Leading-Edge Tech Helps Teen With Type 1 Diabetes Live a Busy Life

diabetes glucose test
Gabe Griswold
Gabe Griswold

Being a child or a teen with Type 1 diabetes means daily life can be complicated and at worst, dangerous.

As a longtime diabetes patient, Gabe Griswold, 16, knows this well.

If blood sugar gets too low, an uncomfortable feeling of jitteriness ensues. If it’s too high, a person with diabetes can lapse into a coma. And so many things affect blood sugar – eating, not eating, high-carb foods, exercise, and stress, to name just a few.

Gabe, who lives in Shaker Heights, was diagnosed with diabetes at UH Rainbow Babies & Children’s Hospital when he was 5, so the constant yet common rigor of managing the disease has nearly always been part of his life.

“I knew I was always getting the best and most up-to-date treatment at Rainbow,” he says. “The person who helped me most is Wendy Campbell – she is an endocrinology nurse who has been around for my diabetes care for as long as I remember. She’s always inspired me to keep persisting.”

Careful Counting

Like others with Type 1 diabetes, that meant navigating food at social events, carefully and precisely counting carbohydrates, and considering when or how long to exercise or play sports.

Checking glucose levels and dosing insulin were interwoven through Gabe’s childhood and adolescence.

“I used to have to be meticulous in counting carbs,” he says. “And if I got low blood sugar, I’d feel drowsy. My legs would feel numb, my hands would shake or my vision got blurry.

“The worst case scenario would be that in the middle of the night, while you’re sleeping, your blood sugar would get too low,” he says. “If you were awake, you’d eat or drink something like apple juice or a sugar tablet to increase your glucose. But low blood sugar wouldn’t wake you up so you couldn’t do that.”

Finger Pricks

When Gabe was first diagnosed, he had to measure his blood sugar many times a day through finger pricks, and get injections by syringe (by his parents, and eventually, on his own.) Injections are not done into a vein but the skin – often the abdomen.

“Then I went to injection pens – which were spring-loaded and less painful – and a few years ago, I started on a pump,” he says. “Wendy gave me information on new technology and she was the person who told me about this pump.”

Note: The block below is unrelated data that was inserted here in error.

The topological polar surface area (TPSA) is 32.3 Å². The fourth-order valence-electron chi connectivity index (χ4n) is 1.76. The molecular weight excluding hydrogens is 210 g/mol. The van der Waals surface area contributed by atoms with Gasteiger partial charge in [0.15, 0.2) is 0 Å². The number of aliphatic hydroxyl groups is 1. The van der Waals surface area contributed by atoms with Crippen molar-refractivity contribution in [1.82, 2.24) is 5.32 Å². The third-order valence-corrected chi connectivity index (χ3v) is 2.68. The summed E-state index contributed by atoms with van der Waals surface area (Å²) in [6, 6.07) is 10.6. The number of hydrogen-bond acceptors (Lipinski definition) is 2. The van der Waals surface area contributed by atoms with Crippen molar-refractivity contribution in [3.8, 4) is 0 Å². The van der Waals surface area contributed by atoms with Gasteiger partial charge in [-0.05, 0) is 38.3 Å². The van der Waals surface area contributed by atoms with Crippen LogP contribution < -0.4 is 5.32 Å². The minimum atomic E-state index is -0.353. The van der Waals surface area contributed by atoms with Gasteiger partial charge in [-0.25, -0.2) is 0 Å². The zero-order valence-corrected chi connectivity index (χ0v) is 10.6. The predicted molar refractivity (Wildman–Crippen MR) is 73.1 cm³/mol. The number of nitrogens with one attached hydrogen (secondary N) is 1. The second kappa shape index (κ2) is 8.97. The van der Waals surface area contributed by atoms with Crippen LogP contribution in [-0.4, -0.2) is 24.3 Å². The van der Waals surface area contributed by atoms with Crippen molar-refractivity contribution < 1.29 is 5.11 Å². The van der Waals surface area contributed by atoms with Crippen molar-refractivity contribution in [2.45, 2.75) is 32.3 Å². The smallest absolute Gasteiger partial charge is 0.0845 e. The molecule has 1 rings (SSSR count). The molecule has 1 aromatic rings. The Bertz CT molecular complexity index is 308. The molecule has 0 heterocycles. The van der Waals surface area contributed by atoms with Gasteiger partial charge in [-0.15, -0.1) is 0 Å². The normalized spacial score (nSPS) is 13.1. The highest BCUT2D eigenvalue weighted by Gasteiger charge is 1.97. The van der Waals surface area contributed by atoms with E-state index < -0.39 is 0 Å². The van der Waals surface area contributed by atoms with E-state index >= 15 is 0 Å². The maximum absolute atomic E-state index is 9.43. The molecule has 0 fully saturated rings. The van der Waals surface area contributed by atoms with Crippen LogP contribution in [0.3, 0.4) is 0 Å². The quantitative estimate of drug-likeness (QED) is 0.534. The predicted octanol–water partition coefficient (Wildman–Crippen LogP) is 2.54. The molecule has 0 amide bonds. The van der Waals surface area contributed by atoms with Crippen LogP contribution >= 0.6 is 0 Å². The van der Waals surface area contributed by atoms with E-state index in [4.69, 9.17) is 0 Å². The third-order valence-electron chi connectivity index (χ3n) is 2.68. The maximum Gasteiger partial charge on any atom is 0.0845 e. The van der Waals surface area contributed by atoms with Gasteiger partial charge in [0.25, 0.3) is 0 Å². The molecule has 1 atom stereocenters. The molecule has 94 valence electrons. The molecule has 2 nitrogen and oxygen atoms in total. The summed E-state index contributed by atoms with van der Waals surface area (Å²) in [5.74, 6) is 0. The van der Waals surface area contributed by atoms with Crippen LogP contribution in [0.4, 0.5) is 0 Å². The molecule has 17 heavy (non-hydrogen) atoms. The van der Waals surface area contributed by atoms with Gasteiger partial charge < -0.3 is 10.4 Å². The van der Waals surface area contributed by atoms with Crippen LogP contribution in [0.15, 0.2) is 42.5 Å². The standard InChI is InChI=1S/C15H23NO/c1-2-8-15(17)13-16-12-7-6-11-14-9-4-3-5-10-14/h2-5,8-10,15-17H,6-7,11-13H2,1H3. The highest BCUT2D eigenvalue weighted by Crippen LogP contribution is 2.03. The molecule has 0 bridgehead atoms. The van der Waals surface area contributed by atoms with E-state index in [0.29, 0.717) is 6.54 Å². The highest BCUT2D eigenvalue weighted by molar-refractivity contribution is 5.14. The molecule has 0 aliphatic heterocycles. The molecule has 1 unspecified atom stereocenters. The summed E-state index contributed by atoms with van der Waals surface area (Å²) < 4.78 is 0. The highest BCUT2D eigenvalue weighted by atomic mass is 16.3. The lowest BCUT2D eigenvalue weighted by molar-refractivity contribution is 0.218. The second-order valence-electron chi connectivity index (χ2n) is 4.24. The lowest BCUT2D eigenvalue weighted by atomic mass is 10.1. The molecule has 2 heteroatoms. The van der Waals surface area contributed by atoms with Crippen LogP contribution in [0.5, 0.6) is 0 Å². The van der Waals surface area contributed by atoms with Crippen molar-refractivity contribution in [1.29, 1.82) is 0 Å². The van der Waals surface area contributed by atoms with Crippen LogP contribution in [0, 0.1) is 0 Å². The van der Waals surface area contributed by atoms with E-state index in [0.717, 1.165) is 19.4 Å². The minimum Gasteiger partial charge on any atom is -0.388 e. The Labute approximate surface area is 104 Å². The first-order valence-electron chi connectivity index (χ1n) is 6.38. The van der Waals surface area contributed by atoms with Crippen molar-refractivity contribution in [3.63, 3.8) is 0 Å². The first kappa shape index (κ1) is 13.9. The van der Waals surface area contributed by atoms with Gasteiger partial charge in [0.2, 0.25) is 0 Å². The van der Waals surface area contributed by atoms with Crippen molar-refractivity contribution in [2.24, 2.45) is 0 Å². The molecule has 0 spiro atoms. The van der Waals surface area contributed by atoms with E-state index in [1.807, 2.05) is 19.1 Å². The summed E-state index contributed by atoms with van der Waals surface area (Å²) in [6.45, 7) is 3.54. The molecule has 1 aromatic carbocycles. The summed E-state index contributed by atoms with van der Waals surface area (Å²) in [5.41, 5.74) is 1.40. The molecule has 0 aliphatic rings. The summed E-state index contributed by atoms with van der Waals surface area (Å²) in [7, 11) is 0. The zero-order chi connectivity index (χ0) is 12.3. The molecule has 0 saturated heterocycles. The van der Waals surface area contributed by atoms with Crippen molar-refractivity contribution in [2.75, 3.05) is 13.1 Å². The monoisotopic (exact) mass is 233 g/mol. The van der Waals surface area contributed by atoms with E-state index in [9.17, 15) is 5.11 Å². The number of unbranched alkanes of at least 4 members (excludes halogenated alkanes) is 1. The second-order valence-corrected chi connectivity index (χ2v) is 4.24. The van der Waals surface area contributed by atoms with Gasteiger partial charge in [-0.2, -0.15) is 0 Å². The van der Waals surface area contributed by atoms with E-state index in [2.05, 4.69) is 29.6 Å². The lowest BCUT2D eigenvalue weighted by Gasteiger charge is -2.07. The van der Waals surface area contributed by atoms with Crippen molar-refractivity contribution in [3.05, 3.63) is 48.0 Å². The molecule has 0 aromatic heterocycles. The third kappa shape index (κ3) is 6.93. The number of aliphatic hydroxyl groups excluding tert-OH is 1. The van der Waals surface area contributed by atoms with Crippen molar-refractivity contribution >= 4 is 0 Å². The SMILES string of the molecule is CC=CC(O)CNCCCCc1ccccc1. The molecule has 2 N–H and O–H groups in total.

The first pumps were great news for diabetics, but as Gabe notes, “They weren’t integrated, meaning they sent readings and data to another device that you had to carry with you.”

For the past several months, though, Gabe has been using a pump with the latest technology (including integration), the Medtronic 670G.

Life-Altering Technology

Now, when Gabe goes out, he can safely estimate the number of carbs in food without worrying about having low or high blood sugar later. And even when he is sleeping, he knows the pump is taking care of him.

“It sees where my blood sugar is and how it’s trending and it adjusts the basal rate for that,” he says. “When I get up in the morning, I can see exactly what happened.”

He calls the new pump a game-changer.

“It’s a huge leap,” he says. “I wear it on my body, like a runner’s pack, around my waist. It’s half the size of a phone.”

New Freedom

Gabe relishes his freedom. He is active in theater, and dancing – everything from hip hop to ballet.

“Sometimes in the summer, I’m rehearsing – dancing - for 8 or 9 hours a day. I couldn’t have done that as a kid, because my blood sugar would get too low,” he says.

Now he needn’t worry. The new technology lets him and other patients increase the amount of time their glucose stays in a healthy range.

Soon, Gabe will be traveling to Germany for six months as part of an educational program.

“I could never do that without this technology,” he says. “I feel much, much safer. My pump has my back.”

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